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I feel I must preface this post as it’s about an American book that references women’s suffrage by saying that I read ‘Daddy Long-Legs’ at the end of October, but hadn’t been able to finish this review until now.

Daddy Long Legs: Jean Webster, Hodder & Stoughton

When I went to see the musical adaptation of this book (four years ago, EEK!), I realised that I couldn’t find my copy of ‘Daddy Long-Legs’ (a paperback edition, with an image of Judy in her gingham dress on the cover, possibly on a swing, I think). I still haven’t found it. So, when I came across a hardback copy, I decided to buy it. I have the original cast recording of the musical, so it’s been kept fresh in my mind, but I ought to be able to revisit the original easily.

It was good to return to the book and find that the best lines really were Websters’s and to rediscover that Judy Abbott is such an engaging heroine. Yes, she’s an orphan who struggles to become a published writer, not a rare type, but she’s a vividly drawn girl.

We first meet her in the first chapter, which is written in an omniscient POV, but with more humour than usual. Jerusha Abbot is the oldest orphan in the John Grier Home for orphans and foundlings. It struck me more as an adult that Judy, who was named at random by the matron, was quite probably an illegitimate child. It’s alluded to indirectly. Equally important is that she was brought up in an institution, not a home, her clothes were second-hand. Her ignorance of her antecedents is referred to, at one point she speculates wildly about them, when the reality was probably more humdrum and sad, and it does become a poignant plot point towards the end. But it wasn’t something I’d fully thought through when I was a child reader.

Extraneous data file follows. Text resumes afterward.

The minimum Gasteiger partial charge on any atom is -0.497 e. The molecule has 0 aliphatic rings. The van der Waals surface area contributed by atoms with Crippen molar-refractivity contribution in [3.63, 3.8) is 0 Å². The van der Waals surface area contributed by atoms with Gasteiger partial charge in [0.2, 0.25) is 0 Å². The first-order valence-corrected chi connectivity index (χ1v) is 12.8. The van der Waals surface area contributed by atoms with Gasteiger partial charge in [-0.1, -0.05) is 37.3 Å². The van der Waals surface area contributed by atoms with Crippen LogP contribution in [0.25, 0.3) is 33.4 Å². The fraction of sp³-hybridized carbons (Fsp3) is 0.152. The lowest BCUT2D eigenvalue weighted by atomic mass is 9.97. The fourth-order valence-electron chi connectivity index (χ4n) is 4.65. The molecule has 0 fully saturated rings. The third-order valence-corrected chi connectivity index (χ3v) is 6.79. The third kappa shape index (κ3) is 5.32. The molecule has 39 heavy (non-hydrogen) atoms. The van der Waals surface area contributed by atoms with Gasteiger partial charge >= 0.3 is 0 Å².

As you should know, because this is a real classic, Judy is informed that one of the home’s Trustees, who wishes to remain anonymous, is going to pay for her to receive a college education, as she has shown promise in English. She is required to write her benefactor a monthly letter about how she’s getting on and those letters comprise the rest of the book. Having seen a glimpse of the shadow of this benefactor – tall and long-limbed, he reminds her of a daddy long-legs, so she adopts this as a pet name for the man who becomes her imagined family, her confidant in her new life. At a women’s college of a thousand girls, mostly well-off, mostly intelligent, probably based on Vassar, where the authoress studied, the education goes beyond the syllabus. Judy is lonely at times, even though the girls are mainly congenial, with her ‘unusual’ background, although she reads and transforms her ignorance with the quick intelligence and sense of humour she shows throughout the letters.

Rereading it, how Judy remains at least consciously unaware of Daddy Long-Legs’s identity for so long seems to stretch credibility. But I think that when I first read it – probably from the school or local library – I never made the connection either. The musical was a two-hander expanding on the likely response of Judy’s correspondent, but in the book, after the first chapter, everyone is seen through Judy’s perspective, although the reader can assign motives that Judy is blind to. For despite laying it as a condition that he wouldn’t, DLL does respond to her letters, through notes through the secretary or gifts or one handwritten note at a point of crisis, but we only hear of them in Judy’s correspondence, which lasts through her college years and a little beyond.

Through her two room-mates Sallie McBride (a chum) and Julia Rutledge Pendleton (rich) Judy does meet some young or youngish men… (One of them goes to Princeton, which apparently didn’t take in women properly until 1969!)

I gobbled this book up in under one day, reading letter after letter, giving only seconds’ thoughts to the fact that the receiver would have weeks to chew over this or that comment. Apart from learning of Judy’s character, her letters provide the perspective of an outsider who becomes an insider, as all freshmen who grow to be senior do, on what it was for American young women to get a higher education at the beginning of the twentieth century. It is political in some ways and there are references to women’s suffrage – it was published eight years before (some) American women got the vote, I understand. Judy, naturally, has all sorts of ideas about how children’s homes should be run.

This copy included the authoress’s own illustrations, which are little better than stick figures, but add to the charm. I was reminded also, in rereading this, of how much of an influence it was on my letter-writing habits, when I did write letters, that is.

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